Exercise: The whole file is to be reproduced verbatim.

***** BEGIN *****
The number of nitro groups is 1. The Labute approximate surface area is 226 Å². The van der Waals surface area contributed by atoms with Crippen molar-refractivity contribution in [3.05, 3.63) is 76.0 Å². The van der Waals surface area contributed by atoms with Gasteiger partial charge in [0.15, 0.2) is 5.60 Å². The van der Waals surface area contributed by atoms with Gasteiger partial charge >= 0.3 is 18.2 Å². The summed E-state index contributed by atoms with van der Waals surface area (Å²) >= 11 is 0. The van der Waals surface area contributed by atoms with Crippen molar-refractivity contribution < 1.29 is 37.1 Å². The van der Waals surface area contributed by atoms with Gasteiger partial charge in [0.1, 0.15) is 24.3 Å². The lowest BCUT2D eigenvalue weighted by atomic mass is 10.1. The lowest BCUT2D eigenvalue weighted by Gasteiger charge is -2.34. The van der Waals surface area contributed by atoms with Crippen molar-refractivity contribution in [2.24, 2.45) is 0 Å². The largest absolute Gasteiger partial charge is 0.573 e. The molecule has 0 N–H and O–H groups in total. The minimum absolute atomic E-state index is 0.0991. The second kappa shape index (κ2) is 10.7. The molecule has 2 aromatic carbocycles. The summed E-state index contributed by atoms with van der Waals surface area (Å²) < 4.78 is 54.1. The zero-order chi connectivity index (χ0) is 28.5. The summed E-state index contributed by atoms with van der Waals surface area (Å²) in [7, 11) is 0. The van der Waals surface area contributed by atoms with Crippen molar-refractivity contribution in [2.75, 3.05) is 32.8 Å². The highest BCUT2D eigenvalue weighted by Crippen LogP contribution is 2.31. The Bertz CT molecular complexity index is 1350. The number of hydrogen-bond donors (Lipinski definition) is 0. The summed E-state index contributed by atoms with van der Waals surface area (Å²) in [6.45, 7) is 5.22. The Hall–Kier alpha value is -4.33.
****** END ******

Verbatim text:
The number of nitro groups is 1. The Labute approximate surface area is 226 Å². The van der Waals surface area contributed by atoms with Crippen molar-refractivity contribution in [3.05, 3.63) is 76.0 Å². The van der Waals surface area contributed by atoms with Gasteiger partial charge in [0.15, 0.2) is 5.60 Å². The van der Waals surface area contributed by atoms with Gasteiger partial charge >= 0.3 is 18.2 Å². The summed E-state index contributed by atoms with van der Waals surface area (Å²) >= 11 is 0. The van der Waals surface area contributed by atoms with Crippen molar-refractivity contribution < 1.29 is 37.1 Å². The van der Waals surface area contributed by atoms with Gasteiger partial charge in [0.1, 0.15) is 24.3 Å². The lowest BCUT2D eigenvalue weighted by atomic mass is 10.1. The lowest BCUT2D eigenvalue weighted by Gasteiger charge is -2.34. The van der Waals surface area contributed by atoms with Crippen molar-refractivity contribution in [2.24, 2.45) is 0 Å². The largest absolute Gasteiger partial charge is 0.573 e. The molecule has 0 N–H and O–H groups in total. The minimum absolute atomic E-state index is 0.0991. The second kappa shape index (κ2) is 10.7. The molecule has 2 aromatic carbocycles. The summed E-state index contributed by atoms with van der Waals surface area (Å²) < 4.78 is 54.1. The zero-order chi connectivity index (χ0) is 28.5. The summed E-state index contributed by atoms with van der Waals surface area (Å²) in [7, 11) is 0. The van der Waals surface area contributed by atoms with Crippen molar-refractivity contribution in [2.75, 3.05) is 32.8 Å². The highest BCUT2D eigenvalue weighted by Crippen LogP contribution is 2.31. The Bertz CT molecular complexity index is 1350. The number of hydrogen-bond donors (Lipinski definition) is 0. The summed E-state index contributed by atoms with van der Waals surface area (Å²) in [6.45, 7) is 5.22. The Hall–Kier alpha value is -4.33.